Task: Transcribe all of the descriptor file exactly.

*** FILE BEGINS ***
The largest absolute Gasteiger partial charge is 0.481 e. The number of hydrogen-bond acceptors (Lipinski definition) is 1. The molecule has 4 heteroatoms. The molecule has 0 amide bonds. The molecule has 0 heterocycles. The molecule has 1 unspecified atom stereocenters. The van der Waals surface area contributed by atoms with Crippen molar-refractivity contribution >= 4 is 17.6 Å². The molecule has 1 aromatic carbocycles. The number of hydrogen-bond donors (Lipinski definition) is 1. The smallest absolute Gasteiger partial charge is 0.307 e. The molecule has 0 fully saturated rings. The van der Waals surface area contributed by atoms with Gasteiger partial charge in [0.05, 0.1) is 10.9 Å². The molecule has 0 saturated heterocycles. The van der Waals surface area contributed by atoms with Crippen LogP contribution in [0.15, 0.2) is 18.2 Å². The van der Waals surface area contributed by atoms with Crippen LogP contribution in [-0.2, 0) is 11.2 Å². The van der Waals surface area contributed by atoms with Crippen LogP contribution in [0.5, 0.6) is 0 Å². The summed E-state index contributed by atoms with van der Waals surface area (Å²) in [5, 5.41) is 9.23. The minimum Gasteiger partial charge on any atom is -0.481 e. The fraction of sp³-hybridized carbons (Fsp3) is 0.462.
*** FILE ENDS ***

The largest absolute Gasteiger partial charge is 0.481 e. The number of hydrogen-bond acceptors (Lipinski definition) is 1. The molecule has 4 heteroatoms. The molecule has 0 amide bonds. The molecule has 0 heterocycles. The molecule has 1 unspecified atom stereocenters. The van der Waals surface area contributed by atoms with Crippen molar-refractivity contribution >= 4 is 17.6 Å². The molecule has 1 aromatic carbocycles. The number of hydrogen-bond donors (Lipinski definition) is 1. The smallest absolute Gasteiger partial charge is 0.307 e. The molecule has 0 fully saturated rings. The van der Waals surface area contributed by atoms with Gasteiger partial charge in [0.05, 0.1) is 10.9 Å². The molecule has 0 saturated heterocycles. The van der Waals surface area contributed by atoms with Crippen LogP contribution in [0.15, 0.2) is 18.2 Å². The van der Waals surface area contributed by atoms with Crippen LogP contribution in [-0.2, 0) is 11.2 Å². The van der Waals surface area contributed by atoms with Crippen LogP contribution in [0.5, 0.6) is 0 Å². The summed E-state index contributed by atoms with van der Waals surface area (Å²) in [5, 5.41) is 9.23. The minimum Gasteiger partial charge on any atom is -0.481 e. The fraction of sp³-hybridized carbons (Fsp3) is 0.462.